My Family Tree

Progress report number two which covers my Dad's side of the family.    Here is a picture of the tree and apologies again for the text size:

Like my Mum's family I've managed to get as far back as the 'great great' line.   The interesting thing is that my great grandfather married twice.   His first wife Sarah McGee was my grandfather's mother.   It looks like the marriage was short and not sure what happened to Sarah.    It's something I'll have to find out.   By the time my grandfather was 5 my great grandfather re-married Mary Moy and went on to have another 6 children.   I managed to find Mary's family from the census and I'm hoping that the documents I'm waiting for will take me to the other 'great great' line.

The census information was useful but I think Sarah McGee came from outside Cruit Island so I need the marriage paperwork to check this and already sent for.

A story I remember hearing about my grandfather was that he spent some time in America - apparently it is possible to check passenger lists for the early 1900's so another task in hand.

Of my Dad's brothers and sisters they all spent time working away from home and returning in the summer.   The kind of work they got was fishing; farming; hotel work; labouring and working on the scottish hydro development.   Lots of men from Donegal worked on the hydro development and I remember that other uncles had been involved too.

My Aunt Catherine, whom I've already written about, also earned money from knitting.   Indeed my mother considered Catherine "a great knitter" and it was she who taught me - and that is another story.


Well this is my first progress report on the task in hand.   I've concentrated on my Mum's side of the family.   I'm going to try and insert below a picture of the tree so far:

Apologies for the size of text and as you can see I've managed to get as far back as 'great great' which is amazing since most Irish records beyond the mid 1800's do not exist.   I do have a number of (?) besides names so a lot more digging yet to do and defintely a work in progress.
Help has come in the form of the Donegal Genealogy Resources: 
where lots of people have put in great time and effort in pulling information together.   It was thanks to them that I found out when and who my maternal great grandfather married because someone had taken the time to make connections and notes to the 1901 Irish census.

I'm in the process of sending for documents to check the great great connections and I will keep you posted.

So what did I learn well I already knew my maternal grandfathers were farmers and certainly going back managing the land is the main trait along the male line.   My maternal grandmothers and great grandmothers raised families and added to the household by earning from knitting and carpet weaving.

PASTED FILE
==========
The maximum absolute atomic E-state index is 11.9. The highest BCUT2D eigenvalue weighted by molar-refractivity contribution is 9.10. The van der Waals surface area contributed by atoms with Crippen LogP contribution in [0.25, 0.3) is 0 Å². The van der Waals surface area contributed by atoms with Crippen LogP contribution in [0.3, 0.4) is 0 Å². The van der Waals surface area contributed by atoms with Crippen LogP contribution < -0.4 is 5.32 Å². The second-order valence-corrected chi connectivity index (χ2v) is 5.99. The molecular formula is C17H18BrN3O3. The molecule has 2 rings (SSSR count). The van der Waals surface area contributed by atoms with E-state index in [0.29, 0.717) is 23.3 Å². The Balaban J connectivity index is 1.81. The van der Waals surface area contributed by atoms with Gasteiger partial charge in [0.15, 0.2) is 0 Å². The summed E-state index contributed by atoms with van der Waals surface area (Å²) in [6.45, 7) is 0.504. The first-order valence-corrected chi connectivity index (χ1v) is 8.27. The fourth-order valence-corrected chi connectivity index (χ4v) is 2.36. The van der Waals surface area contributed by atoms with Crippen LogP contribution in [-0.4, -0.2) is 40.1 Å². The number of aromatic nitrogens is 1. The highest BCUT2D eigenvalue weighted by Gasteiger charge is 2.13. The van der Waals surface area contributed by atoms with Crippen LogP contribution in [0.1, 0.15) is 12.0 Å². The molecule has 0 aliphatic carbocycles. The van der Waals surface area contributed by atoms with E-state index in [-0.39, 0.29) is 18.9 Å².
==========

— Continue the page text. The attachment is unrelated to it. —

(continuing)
My maternal grandmother died very young only 38 and when she died she left 18 month old twin girls.   My Mum was born before the twins and she was 3 when her Mum died.
My maternal great great grandmother who was 84 at the 1901 census would have survived the Irish famine of 1845 - 51.

This was life and living not for the feint hearted.


Memories for this blog have made me think about the line of people I come from and so I'm going to try and put together a family tree.   At the moment I don't have one - I have family but relying on memory only takes me back to my grandparents on my mother's and father's side.

First things first is to dip into the memories of aunts and uncles which sadly is an ever decreasing number.   Some memories confirm my own others confuse mainly because of the way people use names to remember whose who and which family of the same name they belong to since I'm blessed with having 2 of the most common names from the area of my parents birth.   Sweeney and O'Donnell.

For instance my grandfather (on my Mum's side) was known as Mickey - Johnny - Sean; which gives his father and his grandfather's name in succession.   The names don't always follow a pattern however as my father was always referred to as Francie - Shealagh; which was his mother's name.   Well again it was and it wasn't.   She was always known as Shealagh but her baptismal name was Cicely.

I hope I'm painting a picture of the challenge ahead and I'll keep you informed of progress, frustrations and any 'well I never' moments as well as how far I manage to go back.


  1. Fascinating stuff Celia....I'm afraid I am a complete family history research addict... it has taken me to graveyards from Plymouth, through Herefordshire, to Wigan and across to Durham....and I always thought I was a Londoner. I just had an article published in Family History monthly..about my bigamist grandfather..... he had 3 wives, and 3 sons, none of whom knew about each other. All are dead now, but my newly discovered 1st cousins and I are really happy to have found each other... we have forgiven our shared grandfather....just about. Have found your blog through Annie's... I'm looking forward to catching up with your & very best wishes...Janice

  2. Gosh Janice how intriguing and what a story to tell. Well done you for uncovering such mysteries!


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